«If we are capable of living healthily, living more years does not mean more dependency»
María Blasco, Director of the National Centre for Oncological Research (CNIO)
María Blasco (Alicante, 1965) directs Spain’s National Centre for Oncological Research (CNIO). She holds a PhD in Biochemistry and is a specialist in ageing and telomeres (caps at the ends of chromosomes that contribute to the longevity of cells and the stability of genetic material). In 2016 she published, together with journalist Mónica G. Salomone, the popular science book Morir joven, a los 140 (Dying young, at 140). We had the opportunity to speak with her during a visit to Palau Macaya, where she participated in the cycle The Transhumanism under the lens, organized by the Club of Rome of Barcelona and Obra Social "la Caixa"
Is ageing one of society’s triumphs?
Yes, of course. At the start of the 20th century, life expectancy at birth stood at 30-something years for men and women in Spain, and now it stands at above 80 years. Being capable of living increasingly more years, in a good state of health, is a triumph for the research that has led to new treatments. This is thanks, basically, to a reduction in child mortality, closely related to infectious diseases.
Were we aware that life expectancy was going to grow so fast?
I don’t know if we were ever aware, but it is important to clarify that we continue to age biologically just as we did at the start of the century. This has not changed: a person today ages just the same as people aged back at the start of the 20th century. What we have been managed to do is reduce the mortality associated to diseases.
What differences exist between biological and demographic ageing?
Biological ageing refers to the damage that accumulates in our cells; this damage is behind the fact that eventually the tissues and organs do not function well and illness arises. Demographic ageing makes reference to the ageing of the population: we are increasingly living for a longer time while there are fewer births.
Living ever more years leads to changes in society. How will we organise life?
We are already seeing these changes. For example, delaying retirement age is under consideration, since a person aged 65 years is still someone capable of contributing to society.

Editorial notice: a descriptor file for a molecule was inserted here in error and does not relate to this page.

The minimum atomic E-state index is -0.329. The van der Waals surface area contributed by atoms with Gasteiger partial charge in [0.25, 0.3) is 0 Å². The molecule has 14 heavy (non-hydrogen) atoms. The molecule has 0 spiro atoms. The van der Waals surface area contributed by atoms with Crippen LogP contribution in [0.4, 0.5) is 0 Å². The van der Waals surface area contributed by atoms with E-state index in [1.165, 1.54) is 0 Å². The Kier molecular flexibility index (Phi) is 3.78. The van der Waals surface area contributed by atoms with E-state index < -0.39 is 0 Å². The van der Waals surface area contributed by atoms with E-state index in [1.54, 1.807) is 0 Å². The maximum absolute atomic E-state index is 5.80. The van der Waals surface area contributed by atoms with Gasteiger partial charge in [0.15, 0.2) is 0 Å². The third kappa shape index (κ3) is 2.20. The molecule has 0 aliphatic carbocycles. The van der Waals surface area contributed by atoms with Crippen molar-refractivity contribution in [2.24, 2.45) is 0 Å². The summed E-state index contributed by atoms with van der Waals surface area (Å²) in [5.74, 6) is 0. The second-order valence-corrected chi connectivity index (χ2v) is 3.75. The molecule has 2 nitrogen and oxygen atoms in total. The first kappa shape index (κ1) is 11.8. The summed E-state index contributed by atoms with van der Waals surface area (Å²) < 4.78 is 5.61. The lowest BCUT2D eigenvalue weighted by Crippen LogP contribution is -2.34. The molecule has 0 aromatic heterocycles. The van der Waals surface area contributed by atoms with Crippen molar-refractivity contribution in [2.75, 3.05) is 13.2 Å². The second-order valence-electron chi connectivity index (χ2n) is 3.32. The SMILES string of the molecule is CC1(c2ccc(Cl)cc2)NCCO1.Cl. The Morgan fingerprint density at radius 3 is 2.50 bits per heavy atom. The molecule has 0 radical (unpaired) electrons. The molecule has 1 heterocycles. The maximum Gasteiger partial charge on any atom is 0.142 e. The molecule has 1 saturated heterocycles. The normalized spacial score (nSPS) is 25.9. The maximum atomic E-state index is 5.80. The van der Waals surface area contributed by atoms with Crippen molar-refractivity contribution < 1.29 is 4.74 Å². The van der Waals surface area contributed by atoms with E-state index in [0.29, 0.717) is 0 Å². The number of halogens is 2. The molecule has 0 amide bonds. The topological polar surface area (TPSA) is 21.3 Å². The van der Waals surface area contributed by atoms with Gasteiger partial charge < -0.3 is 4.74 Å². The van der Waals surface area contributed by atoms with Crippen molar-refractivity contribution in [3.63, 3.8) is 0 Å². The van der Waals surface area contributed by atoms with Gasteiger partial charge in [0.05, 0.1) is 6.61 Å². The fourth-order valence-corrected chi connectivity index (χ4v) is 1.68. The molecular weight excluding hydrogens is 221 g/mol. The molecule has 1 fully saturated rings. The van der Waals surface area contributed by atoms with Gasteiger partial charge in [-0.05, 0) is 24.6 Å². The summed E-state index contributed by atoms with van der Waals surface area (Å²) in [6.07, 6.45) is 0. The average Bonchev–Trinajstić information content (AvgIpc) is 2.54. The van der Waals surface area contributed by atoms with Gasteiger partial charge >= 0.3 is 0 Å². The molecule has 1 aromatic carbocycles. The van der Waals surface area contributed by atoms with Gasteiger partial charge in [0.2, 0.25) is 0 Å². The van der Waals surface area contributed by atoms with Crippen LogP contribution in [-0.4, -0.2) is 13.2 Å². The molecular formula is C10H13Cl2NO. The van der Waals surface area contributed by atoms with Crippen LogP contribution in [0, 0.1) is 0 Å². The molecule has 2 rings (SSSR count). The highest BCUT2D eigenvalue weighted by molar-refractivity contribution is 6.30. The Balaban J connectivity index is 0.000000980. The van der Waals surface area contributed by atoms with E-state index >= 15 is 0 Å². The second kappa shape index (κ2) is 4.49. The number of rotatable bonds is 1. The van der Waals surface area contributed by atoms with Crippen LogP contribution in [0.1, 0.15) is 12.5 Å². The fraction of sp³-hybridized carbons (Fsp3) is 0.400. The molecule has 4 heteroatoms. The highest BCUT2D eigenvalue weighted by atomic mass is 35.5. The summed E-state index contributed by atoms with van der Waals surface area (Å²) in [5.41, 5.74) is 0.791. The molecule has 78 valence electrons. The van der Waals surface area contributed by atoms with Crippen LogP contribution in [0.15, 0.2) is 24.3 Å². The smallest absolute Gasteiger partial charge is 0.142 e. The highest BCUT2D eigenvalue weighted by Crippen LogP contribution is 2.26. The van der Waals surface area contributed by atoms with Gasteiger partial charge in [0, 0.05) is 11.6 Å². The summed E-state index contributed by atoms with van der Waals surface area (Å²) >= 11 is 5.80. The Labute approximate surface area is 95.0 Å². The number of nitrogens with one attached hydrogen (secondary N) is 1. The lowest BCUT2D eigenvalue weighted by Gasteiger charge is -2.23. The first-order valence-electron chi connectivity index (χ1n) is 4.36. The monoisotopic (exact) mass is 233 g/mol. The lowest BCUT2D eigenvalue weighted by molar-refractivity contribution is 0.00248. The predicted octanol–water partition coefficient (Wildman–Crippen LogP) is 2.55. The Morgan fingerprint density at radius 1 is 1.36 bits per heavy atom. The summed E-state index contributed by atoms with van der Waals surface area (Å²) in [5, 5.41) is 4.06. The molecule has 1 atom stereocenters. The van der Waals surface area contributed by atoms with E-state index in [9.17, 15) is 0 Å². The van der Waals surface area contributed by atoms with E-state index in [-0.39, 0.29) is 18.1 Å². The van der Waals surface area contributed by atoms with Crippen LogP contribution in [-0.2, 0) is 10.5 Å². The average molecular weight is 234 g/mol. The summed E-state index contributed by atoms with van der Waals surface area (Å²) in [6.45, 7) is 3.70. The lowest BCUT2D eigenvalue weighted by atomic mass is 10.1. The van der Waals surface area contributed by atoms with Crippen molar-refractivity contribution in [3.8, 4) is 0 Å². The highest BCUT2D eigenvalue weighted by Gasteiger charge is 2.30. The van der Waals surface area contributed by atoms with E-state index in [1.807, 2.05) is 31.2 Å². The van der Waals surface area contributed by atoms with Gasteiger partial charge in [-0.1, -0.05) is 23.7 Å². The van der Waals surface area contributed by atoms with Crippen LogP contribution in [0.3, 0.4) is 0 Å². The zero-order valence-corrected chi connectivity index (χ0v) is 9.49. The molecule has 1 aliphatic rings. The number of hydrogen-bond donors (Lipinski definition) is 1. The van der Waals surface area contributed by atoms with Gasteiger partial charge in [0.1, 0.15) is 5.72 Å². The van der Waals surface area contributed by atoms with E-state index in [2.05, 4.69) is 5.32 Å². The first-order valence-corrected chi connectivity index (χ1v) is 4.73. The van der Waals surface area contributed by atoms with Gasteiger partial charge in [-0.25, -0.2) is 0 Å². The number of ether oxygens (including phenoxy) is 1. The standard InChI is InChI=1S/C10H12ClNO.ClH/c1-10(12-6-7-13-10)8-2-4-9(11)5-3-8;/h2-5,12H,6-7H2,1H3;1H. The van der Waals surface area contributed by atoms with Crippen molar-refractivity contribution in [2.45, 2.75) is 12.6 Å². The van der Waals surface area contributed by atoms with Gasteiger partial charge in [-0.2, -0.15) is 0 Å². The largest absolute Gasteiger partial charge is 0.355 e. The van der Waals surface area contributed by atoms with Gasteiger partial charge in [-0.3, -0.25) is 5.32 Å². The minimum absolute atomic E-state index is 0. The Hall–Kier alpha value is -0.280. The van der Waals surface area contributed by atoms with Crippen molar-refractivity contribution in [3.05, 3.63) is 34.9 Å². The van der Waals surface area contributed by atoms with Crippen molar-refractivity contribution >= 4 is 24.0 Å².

Will elderly people be the new market?
In 2050, around 30% of the Spanish population will be aged over 65 years; in other words, one third of the country’s population. This opens up possibilities for new business and markets aimed at elderly people, who increasingly are going to be in a better state of health and will consume more products.
How will life prospects change for a person who knows that they are going to live for 140 years?
Life is already different now. Young people never consider that their life will end at 30, when they find a job and a partner. I think that people’s prospects and desires have changed and I am sure that they will change more.
As a researcher in biomedicine, what is your view of ageing?
In my view, ageing is the cause of the diseases that are killing us today. Just as viruses or bacteria are the cause of infectious diseases, so the molecular ageing process is the cause of many illnesses, such as heart attacks, cancer and neurodegenerative diseases. I find it fascinating to try to discover what the molecular mechanisms are that make us age, because I think that is where the key lies for achieving effective treatments against these diseases, preventing them and delaying them as much as possible.
Does the real possibility exist of avoiding ageing-related diseases?
I believe so. To do this we have to understand in depth why they occur. Insofar as we are capable of delaying or preventing ageing, I think that the incidence of all these disorders would also be reduced. If we do not find ways of preventing them, treating them or curing them more efficiently than we do now, undoubtedly they would generate problems.
As director of the CNIO, what role does cancer play in ageing?